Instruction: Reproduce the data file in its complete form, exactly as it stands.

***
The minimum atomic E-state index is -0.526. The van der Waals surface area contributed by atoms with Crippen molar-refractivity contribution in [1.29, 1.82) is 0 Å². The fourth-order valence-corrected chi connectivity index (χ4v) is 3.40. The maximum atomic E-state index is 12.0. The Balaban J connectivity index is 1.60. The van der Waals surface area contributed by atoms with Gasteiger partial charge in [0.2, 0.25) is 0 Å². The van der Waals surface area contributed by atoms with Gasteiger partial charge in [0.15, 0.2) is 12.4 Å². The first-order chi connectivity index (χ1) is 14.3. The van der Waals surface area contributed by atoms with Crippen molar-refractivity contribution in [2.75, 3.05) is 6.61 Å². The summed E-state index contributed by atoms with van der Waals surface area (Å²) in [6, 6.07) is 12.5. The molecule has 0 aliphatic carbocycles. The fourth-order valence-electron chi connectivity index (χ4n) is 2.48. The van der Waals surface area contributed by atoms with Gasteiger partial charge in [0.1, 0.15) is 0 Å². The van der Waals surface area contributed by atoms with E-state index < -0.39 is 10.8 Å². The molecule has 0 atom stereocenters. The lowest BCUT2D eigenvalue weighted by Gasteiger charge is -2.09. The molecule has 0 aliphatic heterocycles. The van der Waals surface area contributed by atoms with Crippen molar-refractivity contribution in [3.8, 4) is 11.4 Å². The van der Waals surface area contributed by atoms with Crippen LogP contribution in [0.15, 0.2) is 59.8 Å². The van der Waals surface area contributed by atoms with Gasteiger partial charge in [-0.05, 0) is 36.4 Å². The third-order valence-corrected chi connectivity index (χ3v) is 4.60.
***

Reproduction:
The minimum atomic E-state index is -0.526. The van der Waals surface area contributed by atoms with Crippen molar-refractivity contribution in [1.29, 1.82) is 0 Å². The fourth-order valence-corrected chi connectivity index (χ4v) is 3.40. The maximum atomic E-state index is 12.0. The Balaban J connectivity index is 1.60. The van der Waals surface area contributed by atoms with Gasteiger partial charge in [0.2, 0.25) is 0 Å². The van der Waals surface area contributed by atoms with Gasteiger partial charge in [0.15, 0.2) is 12.4 Å². The first-order chi connectivity index (χ1) is 14.3. The van der Waals surface area contributed by atoms with Crippen molar-refractivity contribution in [2.75, 3.05) is 6.61 Å². The summed E-state index contributed by atoms with van der Waals surface area (Å²) in [6, 6.07) is 12.5. The molecule has 0 aliphatic carbocycles. The fourth-order valence-electron chi connectivity index (χ4n) is 2.48. The van der Waals surface area contributed by atoms with Gasteiger partial charge in [0.1, 0.15) is 0 Å². The van der Waals surface area contributed by atoms with E-state index < -0.39 is 10.8 Å². The molecule has 0 atom stereocenters. The lowest BCUT2D eigenvalue weighted by Gasteiger charge is -2.09. The molecule has 0 aliphatic heterocycles. The van der Waals surface area contributed by atoms with Crippen molar-refractivity contribution in [3.8, 4) is 11.4 Å². The van der Waals surface area contributed by atoms with Crippen LogP contribution in [0.15, 0.2) is 59.8 Å². The van der Waals surface area contributed by atoms with Gasteiger partial charge in [-0.05, 0) is 36.4 Å². The third-order valence-corrected chi connectivity index (χ3v) is 4.60.